Considering these prospects and financial security, it’s no wonder that students are shifting their careers and education preferences to healthcare after analyzing the adversity that other industries are encountering during the pandemic.

While the corona era demanded many quick recruitments in healthcare, the sudden rise in job opportunities is believed to be here to stay. The BLS report also mentions the strong gains in research-related jobs as a result of the pandemic. The report predicts a high demand for “epidemiologists, medical scientists, biochemists and biophysicists, and biological technicians.” 

Besides the COVID-19, the increasing US population is also responsible for creating more room for career opportunities in healthcare. The experts at the US Bureau of Labor Statistics state that the number of job postings in this industry will continue to grow up to 16 percent between 2020 and 2030. The projected job openings imply a need for qualified individuals with respective healthcare degrees.

Are Healthcare Degree Applications Experiencing The Fauci Effect?

With news calling doctors and healthcare staff “frontline corona fighters” and “heroes,” it has raised empathy and motivation in aspiring workers of this industry. Of course, this inspired many people to consider joining the field or offer their services in any capacity they could—dubbed as“the Fauci effect”by the media.

It suggests that the sudden amplification of the admissions application, especially for master’s degree programs, is based on the thought of social justice and the urge to make a difference. Wouldn’t you want to be like Anthony Fauci and leave a positive impact in this COVID-ridden world if you could avail yourself of the opportunity to be on the front lines?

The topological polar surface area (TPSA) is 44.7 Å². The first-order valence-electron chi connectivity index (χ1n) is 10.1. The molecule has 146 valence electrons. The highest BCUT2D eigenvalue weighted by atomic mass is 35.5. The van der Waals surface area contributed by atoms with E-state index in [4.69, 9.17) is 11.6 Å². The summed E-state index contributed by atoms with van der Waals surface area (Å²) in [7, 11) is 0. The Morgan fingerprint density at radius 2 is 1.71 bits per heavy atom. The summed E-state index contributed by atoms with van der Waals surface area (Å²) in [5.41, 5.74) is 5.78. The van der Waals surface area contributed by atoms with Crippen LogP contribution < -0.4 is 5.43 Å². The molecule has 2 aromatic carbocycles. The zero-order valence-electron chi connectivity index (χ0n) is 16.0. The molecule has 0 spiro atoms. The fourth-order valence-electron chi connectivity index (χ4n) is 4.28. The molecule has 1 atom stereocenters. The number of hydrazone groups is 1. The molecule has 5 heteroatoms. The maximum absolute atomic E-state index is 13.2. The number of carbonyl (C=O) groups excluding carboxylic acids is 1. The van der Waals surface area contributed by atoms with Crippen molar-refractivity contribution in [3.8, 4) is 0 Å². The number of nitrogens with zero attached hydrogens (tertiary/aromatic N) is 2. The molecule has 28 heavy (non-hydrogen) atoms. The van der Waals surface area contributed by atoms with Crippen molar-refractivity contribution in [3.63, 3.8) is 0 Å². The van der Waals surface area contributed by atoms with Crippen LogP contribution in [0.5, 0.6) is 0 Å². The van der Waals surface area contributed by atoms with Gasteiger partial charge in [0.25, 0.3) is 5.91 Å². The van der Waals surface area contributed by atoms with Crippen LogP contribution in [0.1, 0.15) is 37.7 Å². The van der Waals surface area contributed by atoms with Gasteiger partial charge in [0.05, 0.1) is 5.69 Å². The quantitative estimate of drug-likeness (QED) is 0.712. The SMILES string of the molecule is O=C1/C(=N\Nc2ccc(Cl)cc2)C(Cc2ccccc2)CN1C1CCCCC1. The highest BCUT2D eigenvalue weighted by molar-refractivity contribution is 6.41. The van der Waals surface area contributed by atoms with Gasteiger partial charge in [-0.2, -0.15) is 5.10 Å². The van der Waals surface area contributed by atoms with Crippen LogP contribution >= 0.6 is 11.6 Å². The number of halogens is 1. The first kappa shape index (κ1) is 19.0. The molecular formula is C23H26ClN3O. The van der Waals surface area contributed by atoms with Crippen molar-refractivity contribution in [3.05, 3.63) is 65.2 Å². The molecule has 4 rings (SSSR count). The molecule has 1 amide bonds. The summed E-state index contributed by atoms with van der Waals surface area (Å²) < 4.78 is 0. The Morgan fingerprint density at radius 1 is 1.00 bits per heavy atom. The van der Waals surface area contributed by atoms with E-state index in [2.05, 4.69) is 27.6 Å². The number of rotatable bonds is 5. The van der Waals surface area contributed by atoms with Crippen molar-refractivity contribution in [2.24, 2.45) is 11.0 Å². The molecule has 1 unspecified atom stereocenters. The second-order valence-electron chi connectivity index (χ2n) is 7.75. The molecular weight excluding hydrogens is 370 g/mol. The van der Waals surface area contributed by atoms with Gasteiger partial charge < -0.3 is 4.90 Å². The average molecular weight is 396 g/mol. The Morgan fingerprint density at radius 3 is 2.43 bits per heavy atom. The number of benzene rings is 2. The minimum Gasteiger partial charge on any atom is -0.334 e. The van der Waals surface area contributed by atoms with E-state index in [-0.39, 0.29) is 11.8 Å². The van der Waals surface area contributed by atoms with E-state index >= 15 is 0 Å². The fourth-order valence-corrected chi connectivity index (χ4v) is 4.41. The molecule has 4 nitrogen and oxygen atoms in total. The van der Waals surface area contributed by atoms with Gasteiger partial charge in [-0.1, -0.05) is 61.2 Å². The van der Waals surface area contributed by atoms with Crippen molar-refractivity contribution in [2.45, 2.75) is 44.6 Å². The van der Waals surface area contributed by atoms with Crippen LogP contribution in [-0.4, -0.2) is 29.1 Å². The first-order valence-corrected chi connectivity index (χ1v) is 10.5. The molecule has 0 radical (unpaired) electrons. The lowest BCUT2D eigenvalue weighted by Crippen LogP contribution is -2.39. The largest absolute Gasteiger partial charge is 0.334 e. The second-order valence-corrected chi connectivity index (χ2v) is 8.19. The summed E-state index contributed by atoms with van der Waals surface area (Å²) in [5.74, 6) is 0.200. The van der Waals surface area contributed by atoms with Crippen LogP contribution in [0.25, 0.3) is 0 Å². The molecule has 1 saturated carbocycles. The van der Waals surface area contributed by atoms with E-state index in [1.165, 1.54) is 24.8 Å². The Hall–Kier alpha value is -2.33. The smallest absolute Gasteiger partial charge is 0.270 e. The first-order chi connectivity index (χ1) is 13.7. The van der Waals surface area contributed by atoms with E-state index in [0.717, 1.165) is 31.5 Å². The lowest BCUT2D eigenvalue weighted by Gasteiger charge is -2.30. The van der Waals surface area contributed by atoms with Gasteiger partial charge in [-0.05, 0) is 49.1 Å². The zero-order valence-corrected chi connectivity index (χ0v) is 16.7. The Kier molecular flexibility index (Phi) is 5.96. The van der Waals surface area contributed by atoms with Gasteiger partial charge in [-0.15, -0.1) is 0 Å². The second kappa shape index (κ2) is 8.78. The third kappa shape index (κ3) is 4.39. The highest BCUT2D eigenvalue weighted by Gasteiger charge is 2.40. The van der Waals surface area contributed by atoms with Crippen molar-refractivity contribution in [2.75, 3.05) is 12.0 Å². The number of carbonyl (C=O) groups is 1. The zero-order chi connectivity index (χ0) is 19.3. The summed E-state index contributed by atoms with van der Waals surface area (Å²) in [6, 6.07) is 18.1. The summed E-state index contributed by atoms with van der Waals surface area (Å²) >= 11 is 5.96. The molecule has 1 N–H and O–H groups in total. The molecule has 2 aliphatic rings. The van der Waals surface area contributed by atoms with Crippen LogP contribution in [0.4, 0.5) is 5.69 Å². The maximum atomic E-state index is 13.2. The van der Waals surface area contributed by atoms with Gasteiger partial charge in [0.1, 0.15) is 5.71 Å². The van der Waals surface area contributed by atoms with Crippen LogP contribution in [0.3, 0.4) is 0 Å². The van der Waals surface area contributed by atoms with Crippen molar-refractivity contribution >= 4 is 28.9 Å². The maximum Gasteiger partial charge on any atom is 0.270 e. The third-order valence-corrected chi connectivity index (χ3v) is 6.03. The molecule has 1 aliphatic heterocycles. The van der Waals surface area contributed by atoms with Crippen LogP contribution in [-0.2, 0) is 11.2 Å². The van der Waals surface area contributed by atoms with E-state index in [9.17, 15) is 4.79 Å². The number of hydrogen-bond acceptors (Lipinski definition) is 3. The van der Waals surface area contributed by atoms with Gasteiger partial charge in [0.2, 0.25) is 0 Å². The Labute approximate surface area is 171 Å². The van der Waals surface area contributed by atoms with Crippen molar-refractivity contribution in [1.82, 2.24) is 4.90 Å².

Ideals and morals have an impact on people’s choices. However, it would not be correct to say the surge in application volumes is entirely based on Mr. Fauci’s remarkable efforts in managing the crisis. Getting into medical school or applying for a healthcare degree requires more than just motivation. You need to have a good academic record and extracurricular portfolio. You need people who could write exemplary letters of recommendation to prove you deserve a spot in the program you are applying to. Time is spent on community service and building up for a strong application. It is not a matter of months; but requires years and effort. A reasonable explanation other than the Fauci effect would be candidates applying after a gap year. The Association of American Medical Colleges (AAMC) mentions that the majority (60%) of the students who matriculated in med school took gap years. Most of the gap years were intended for gaining experience or taking a break. The COVID crisis this year offered flexibility in the application process and created a poor job market. It directed a lot of graduates to the admissions office mails. That deduces that previous gap years might have been a strong explanation for the influx of applications, however, it was still the pandemic that opened the way.

In a Nutshell

The COVID crisis opened many doors in the healthcare sector and has incentivized applicants to apply for high-paying healthcare degrees. Although the interest in healthcare degrees existed pre-pandemic too, the pandemic highlighted the opportunities that came with the right degree and work experience. The pandemic has also proved the healthcare careers to be recession-proof and hence viable choices for anyone looking into specializations or higher education degrees.